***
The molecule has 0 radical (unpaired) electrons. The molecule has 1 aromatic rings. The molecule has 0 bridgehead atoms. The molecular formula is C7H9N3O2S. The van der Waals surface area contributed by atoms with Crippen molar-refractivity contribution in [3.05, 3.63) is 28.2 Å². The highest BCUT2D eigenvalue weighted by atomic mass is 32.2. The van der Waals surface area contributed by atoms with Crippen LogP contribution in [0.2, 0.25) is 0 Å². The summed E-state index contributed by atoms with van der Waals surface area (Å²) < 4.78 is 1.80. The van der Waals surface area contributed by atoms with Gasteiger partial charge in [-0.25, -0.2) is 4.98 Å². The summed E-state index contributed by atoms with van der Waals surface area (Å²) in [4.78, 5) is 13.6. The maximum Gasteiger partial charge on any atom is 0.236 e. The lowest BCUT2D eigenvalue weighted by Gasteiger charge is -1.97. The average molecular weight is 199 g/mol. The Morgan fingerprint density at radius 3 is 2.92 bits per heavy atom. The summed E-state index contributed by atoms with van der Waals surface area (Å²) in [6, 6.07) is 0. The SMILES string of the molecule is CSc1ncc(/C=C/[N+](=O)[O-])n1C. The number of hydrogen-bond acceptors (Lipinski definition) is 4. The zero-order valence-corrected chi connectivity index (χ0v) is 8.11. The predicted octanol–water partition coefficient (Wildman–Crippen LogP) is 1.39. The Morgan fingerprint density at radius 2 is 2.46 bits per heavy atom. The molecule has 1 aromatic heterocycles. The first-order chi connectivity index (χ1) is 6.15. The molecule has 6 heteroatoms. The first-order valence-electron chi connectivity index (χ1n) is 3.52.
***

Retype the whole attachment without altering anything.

The molecule has 0 radical (unpaired) electrons. The molecule has 1 aromatic rings. The molecule has 0 bridgehead atoms. The molecular formula is C7H9N3O2S. The van der Waals surface area contributed by atoms with Crippen molar-refractivity contribution in [3.05, 3.63) is 28.2 Å². The highest BCUT2D eigenvalue weighted by atomic mass is 32.2. The van der Waals surface area contributed by atoms with Crippen LogP contribution in [0.2, 0.25) is 0 Å². The summed E-state index contributed by atoms with van der Waals surface area (Å²) < 4.78 is 1.80. The van der Waals surface area contributed by atoms with Gasteiger partial charge in [-0.25, -0.2) is 4.98 Å². The summed E-state index contributed by atoms with van der Waals surface area (Å²) in [4.78, 5) is 13.6. The maximum Gasteiger partial charge on any atom is 0.236 e. The lowest BCUT2D eigenvalue weighted by Gasteiger charge is -1.97. The average molecular weight is 199 g/mol. The Morgan fingerprint density at radius 3 is 2.92 bits per heavy atom. The summed E-state index contributed by atoms with van der Waals surface area (Å²) in [6, 6.07) is 0. The SMILES string of the molecule is CSc1ncc(/C=C/[N+](=O)[O-])n1C. The number of hydrogen-bond acceptors (Lipinski definition) is 4. The zero-order valence-corrected chi connectivity index (χ0v) is 8.11. The predicted octanol–water partition coefficient (Wildman–Crippen LogP) is 1.39. The Morgan fingerprint density at radius 2 is 2.46 bits per heavy atom. The molecule has 1 aromatic heterocycles. The first-order chi connectivity index (χ1) is 6.15. The molecule has 6 heteroatoms. The first-order valence-electron chi connectivity index (χ1n) is 3.52.